Friday, March 09, 2012

Why Can't We All Just Get Along?

It's a simple question.
It's too bad that the answer doesn't appear to be quite as simple.

At the risk of stating the obvious and simultaneously offending both sides of an argument, sometimes we need to stop talking long enough to really hear what the other side is saying. We have as much of an obligation to make sure that we are understanding the other guy as we have to make sure that they understand us.

For example:

Let's look at the mandate that employers or insurers are required to provide benefits that go against their beliefs; in this case, contraceptives.

One side sees the issue as a religious freedom issue; the other side sees it as a women's health issue. Since these are very different perspectives, it is no wonder that they can't come to a solution. Personally, I think that the Catholic Church or any other religious organization has the right to decide that they are not going to provide for benefits that are contrary to their beliefs. And employees (or persons eligible for coverage) have the right to choose not to work for them or attend their schools.

The President's solution that insurers would provide the benefits at no cost to the employer (Church) or the employee was faulty in that the insurers are not going to provide the coverage for nothing; they're in business to make money, not give it away. Addressing the problem from the employees side without consideration to the insurer's needs doesn't help any more than the Church ignoring the desires of its employees. It seems reasonable to me that the three parties involved (Church, insurer, insured) should be able to work something out and the government isn't really needed here. I do realize that the persons eligible for coverage aren't always employees and don't always have an organization or union to negotiate for them, but their desires can still be addressed.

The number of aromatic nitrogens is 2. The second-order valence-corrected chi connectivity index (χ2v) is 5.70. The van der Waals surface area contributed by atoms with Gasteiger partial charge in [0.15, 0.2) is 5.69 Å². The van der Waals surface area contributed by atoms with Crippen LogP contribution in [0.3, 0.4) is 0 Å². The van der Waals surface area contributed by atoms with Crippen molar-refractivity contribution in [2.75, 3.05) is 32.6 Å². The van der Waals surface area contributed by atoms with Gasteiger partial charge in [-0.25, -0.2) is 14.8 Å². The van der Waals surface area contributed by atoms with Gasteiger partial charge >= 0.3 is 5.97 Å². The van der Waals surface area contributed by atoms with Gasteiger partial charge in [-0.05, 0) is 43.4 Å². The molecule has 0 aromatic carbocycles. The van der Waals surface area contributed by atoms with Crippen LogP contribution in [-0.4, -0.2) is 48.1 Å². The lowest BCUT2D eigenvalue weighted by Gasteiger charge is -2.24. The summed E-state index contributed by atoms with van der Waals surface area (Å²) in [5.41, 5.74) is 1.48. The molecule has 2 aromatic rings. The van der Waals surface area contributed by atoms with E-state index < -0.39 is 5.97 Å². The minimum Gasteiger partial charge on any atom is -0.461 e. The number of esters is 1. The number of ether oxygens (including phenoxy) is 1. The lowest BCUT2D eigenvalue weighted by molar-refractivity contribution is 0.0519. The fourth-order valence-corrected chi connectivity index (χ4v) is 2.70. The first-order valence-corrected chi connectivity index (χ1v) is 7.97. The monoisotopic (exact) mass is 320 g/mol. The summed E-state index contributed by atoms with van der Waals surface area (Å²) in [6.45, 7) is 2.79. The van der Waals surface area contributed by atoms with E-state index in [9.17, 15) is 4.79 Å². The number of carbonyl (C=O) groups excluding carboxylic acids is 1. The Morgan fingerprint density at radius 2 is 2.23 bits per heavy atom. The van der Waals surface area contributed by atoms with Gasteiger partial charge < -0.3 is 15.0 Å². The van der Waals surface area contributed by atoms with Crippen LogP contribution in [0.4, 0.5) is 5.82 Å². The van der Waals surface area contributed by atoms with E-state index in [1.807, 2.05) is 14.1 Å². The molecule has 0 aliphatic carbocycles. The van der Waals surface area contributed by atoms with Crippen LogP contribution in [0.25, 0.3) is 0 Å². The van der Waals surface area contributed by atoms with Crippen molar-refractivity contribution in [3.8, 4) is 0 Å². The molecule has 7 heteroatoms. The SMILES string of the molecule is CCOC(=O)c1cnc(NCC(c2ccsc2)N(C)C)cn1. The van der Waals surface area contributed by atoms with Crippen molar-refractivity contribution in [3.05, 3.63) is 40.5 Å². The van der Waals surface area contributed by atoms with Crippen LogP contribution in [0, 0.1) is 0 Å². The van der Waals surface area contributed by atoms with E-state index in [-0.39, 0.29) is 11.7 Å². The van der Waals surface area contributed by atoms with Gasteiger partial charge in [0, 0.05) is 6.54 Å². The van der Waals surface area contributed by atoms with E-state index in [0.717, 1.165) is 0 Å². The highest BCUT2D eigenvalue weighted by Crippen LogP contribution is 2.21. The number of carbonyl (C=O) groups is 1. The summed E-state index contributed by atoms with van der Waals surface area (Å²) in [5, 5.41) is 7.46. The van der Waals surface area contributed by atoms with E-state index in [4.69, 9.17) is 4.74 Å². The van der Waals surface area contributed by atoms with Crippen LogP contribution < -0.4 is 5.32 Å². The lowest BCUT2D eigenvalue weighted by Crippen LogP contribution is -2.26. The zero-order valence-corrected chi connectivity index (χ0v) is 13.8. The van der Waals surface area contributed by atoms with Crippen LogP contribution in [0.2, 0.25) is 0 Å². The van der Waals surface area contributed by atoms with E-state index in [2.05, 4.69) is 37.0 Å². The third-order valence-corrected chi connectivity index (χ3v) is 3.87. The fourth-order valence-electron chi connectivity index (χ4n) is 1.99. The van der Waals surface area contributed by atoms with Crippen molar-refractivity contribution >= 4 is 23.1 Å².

Is it unreasonable for the employer to negotiate for the insurers to make optional coverage available at a cost to the insured?
Is it unreasonable to understand that if you choose to work at a Catholic hospital or University (or attend a Catholic university) certain things won't be covered and you accept that as a condition of employment (or enrollment)?
Is it unreasonable for the Catholic church to recognize that not everybody that is eligible for coverage is of the same faith and may have some different needs and expectations than members of their own faith?
Is it unreasonable to try to understand an issue from another person's perspective rather than always insisting on our own way?

Why is it that when what you want infringes on my rights, I'm outraged; but if what I want some how infringes on your rights, that's just too bad for you?

It seems as if our society has digressed so far that we no longer want to live as a society. We are no longer the United States of America. We are now either red states or blue states. We don't want ideas from our political adversaries (because we know that they will be stupid ideas) and we don't plan on compromising on any of the ideas that we have. We have decided to hate one another rather than to help one another.

Our politicians make outrageous claims and promises of how they will represent the people and then only take care of the people that have the money to keep them in office. I used to be very much opposed to term limits. I'm not anymore. Today, I believe that limiting terms will also limit corruption. I really wish that my senators would represent Missouri, my congressman would represent my district and businesses that don't directly impact our state would be unable to "buy" their loyalty.

Media outlets, religious leaders, even celebrities, are all trying to convince/compel/coerce you into voting the correct way. They'll beat up and belittle one side, and praise and worship the other. There seems to be little loyalty to the truth (unless we're only talking about the stuff that each side chooses to believe as truth).

Ugh! November 6 seems like such a long time away.
It going to be a long year...



Mike said...

'It's going to be a long year...'

Now there's a truth everyone can agree on.

Anonymous said...

Well said! I truly believe disputes could be settled more quickly if we all took the time to listen. The art of communication starts with listening, really hearing another's view.

Bilbo said...

Very well stated, John. The complete lack of ability or willingness to see all sides of an argument and work toward principled compromise is one of the worst features of modern American political and religious life. It's too bad that the contraception issue has blown up the way it has, because it manages to combine the ... uh ... thirdest of third rails: politics and religion, neither of which tends to accept the validity of any other points of view. It is, indeed, going to be a very long year.